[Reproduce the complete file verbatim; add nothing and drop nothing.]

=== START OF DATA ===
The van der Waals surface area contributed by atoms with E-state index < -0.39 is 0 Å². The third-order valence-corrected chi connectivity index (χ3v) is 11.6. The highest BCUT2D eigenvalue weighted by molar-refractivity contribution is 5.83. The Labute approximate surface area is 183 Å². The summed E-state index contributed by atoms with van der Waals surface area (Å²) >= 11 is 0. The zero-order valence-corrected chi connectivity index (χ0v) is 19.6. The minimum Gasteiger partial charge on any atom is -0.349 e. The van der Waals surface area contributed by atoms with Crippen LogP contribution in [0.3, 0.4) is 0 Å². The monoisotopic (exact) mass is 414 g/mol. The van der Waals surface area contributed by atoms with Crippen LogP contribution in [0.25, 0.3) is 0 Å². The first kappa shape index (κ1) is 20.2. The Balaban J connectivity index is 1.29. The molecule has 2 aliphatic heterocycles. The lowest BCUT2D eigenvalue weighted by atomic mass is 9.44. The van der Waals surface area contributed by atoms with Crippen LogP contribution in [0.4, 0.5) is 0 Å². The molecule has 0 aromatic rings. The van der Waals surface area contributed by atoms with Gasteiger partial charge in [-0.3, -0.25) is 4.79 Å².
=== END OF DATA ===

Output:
The van der Waals surface area contributed by atoms with E-state index < -0.39 is 0 Å². The third-order valence-corrected chi connectivity index (χ3v) is 11.6. The highest BCUT2D eigenvalue weighted by molar-refractivity contribution is 5.83. The Labute approximate surface area is 183 Å². The summed E-state index contributed by atoms with van der Waals surface area (Å²) >= 11 is 0. The zero-order valence-corrected chi connectivity index (χ0v) is 19.6. The minimum Gasteiger partial charge on any atom is -0.349 e. The van der Waals surface area contributed by atoms with Crippen LogP contribution in [0.3, 0.4) is 0 Å². The monoisotopic (exact) mass is 414 g/mol. The van der Waals surface area contributed by atoms with Crippen LogP contribution in [0.25, 0.3) is 0 Å². The first kappa shape index (κ1) is 20.2. The Balaban J connectivity index is 1.29. The molecule has 2 aliphatic heterocycles. The lowest BCUT2D eigenvalue weighted by atomic mass is 9.44. The van der Waals surface area contributed by atoms with Crippen LogP contribution in [0.4, 0.5) is 0 Å². The molecule has 0 aromatic rings. The van der Waals surface area contributed by atoms with Gasteiger partial charge in [-0.3, -0.25) is 4.79 Å².